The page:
Monday, October 28, 2013

Poems for Lunch : October 24 // O Pen October 29

From Jim Daniels, Places / Everyone
Factory Love
5000 Apply for 100 Jobs
Watching My Old House Burn on the News
Vacation by Rita Dove
Risk, by Anaïs Nin
Backyard by Carl Sandburg

Jim Daniels, "Places/Everyone": The into w/ Simone Weil
"Many indispensible truths, which could save men, go unspoken for reasons of this kind; those who could utter them cannot formulate them and those who could formulate them cannot utter them. If politics were taken seriously, finding a remedy for this would be one of its more urgent problems."

The Rita Dove poem was one of the ones Cathy Smith posted in her

We enjoyed the Jim Daniels’ poems, but unlike Li-Young Lee’s poem “Persimmons” where images wind mysteries which invite multiple layers of reflection, his more pedestrian style of observation leaves the sense of having read something interesting,
say about mops, and a chuckle at the personification of a machine, or recognition for the need for connection, but not necessarily a poem that leads to a big “wow”. I’m sure each person could summarize better, but below what I took away.

Mops has a few surprises, “each mop the obvious/ same woman’s hair” not really begging to be better understood – job and woman... then a priest and pleasure, and need for more cleaning – and the unexpected detail that a broom which tells the same story which has a stand-up comedian effect.
(Who likes to clean... who doesn't...)

Factory Love brought back a memory of working in a factory – the attachment and frustrations of machine, on the forklift hi-lo, and yet that universal need to care for someone in a committed way.
5,000 Apply for 100 jobs brought up an observation that “a bit of joy inside that big sadness” is more like relief... and the fictitious “Happy Hour at the Goodwill Store”
is the bright spot – not so much the job one has, as much as feeling momentarily connected.

Each poem was "unexpectedly expository" -- bringing various experiences together...urging us to find ways to connect...

Watching My Old House Burn on the News is indeed a catchy title – and a commentary on what deserves a 60 second spot. Time disappears as the memory of the house in which the speaker was conceived, now abandoned, returns back to what it was like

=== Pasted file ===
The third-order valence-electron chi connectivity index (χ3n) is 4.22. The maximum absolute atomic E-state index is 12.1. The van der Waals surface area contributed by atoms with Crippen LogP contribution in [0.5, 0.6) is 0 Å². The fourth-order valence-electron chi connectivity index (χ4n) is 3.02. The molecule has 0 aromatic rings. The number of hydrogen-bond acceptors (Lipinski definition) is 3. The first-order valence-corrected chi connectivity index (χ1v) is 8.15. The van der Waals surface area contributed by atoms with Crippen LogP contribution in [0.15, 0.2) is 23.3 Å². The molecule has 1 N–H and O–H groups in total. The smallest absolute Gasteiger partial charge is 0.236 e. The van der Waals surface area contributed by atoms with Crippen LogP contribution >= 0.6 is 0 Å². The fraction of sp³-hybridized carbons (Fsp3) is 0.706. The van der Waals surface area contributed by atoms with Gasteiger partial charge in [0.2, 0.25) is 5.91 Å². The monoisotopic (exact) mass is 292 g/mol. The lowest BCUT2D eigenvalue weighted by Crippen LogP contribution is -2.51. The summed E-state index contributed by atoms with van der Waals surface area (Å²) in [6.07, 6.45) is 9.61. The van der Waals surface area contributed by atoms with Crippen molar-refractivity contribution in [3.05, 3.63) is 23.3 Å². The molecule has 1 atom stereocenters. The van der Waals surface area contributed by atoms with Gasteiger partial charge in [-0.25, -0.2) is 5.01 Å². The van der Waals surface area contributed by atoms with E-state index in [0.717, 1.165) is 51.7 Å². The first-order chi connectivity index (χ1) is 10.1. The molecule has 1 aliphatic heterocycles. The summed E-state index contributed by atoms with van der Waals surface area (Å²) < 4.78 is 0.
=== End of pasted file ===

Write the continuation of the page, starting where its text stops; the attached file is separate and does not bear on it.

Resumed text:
long ago, rain and crying babies now rain and a mother’s tears – the “like those flames, that fire” refers to the way the tears fall ....

The question came up if others thought the poems were authentic – or rather disingenuous. What do we want a poem to do? Dazzle us with brilliant description, as in Rita Dove’s poem? Convince us of the reality surrounding a working man or perhaps provide a glimpse into the ordinary which allows us a sense of empathy.
We know when a poem moves us to tears, compels us to spend time with it and gives us a sense of satisfaction (a huge thought in 8 simple lines, as in Nin’s poem which starts with “And” – with a whole untold backstory behind it, risk repeated in title and twice in the poem with the opposition of tight bud/blossom and the tightrope of what is painful.

Backyard, by Carl Sandburg was satisfying for the transformative power of moonlight, to turn all to silver... the magic of the moon – how some pay tribute, others ignore, lost in dream, romance in the air and “white thoughts” – and how many different ways to read the last line: shake out more and more / silver / changes.
or shake out more / and more silver changes
or shake out more and more /// silver changes.

For O Pen:
Perhaps again, this week, there are far too many poems to thoroughly
discuss, so, take them home, read them and enjoy.
Both Kinnell and Hafiz remind us to engage with ordinary things, common
acts. Yes, even when you are the one turned away from the factory, the one
whose house is burning and you see it on the news, or you are the one at the
airport and thinking about what "vacation" means, there comes a time when
"connecting" no matter how imperfect in our mind, is the less painful risk
than folding tightly everything you are.

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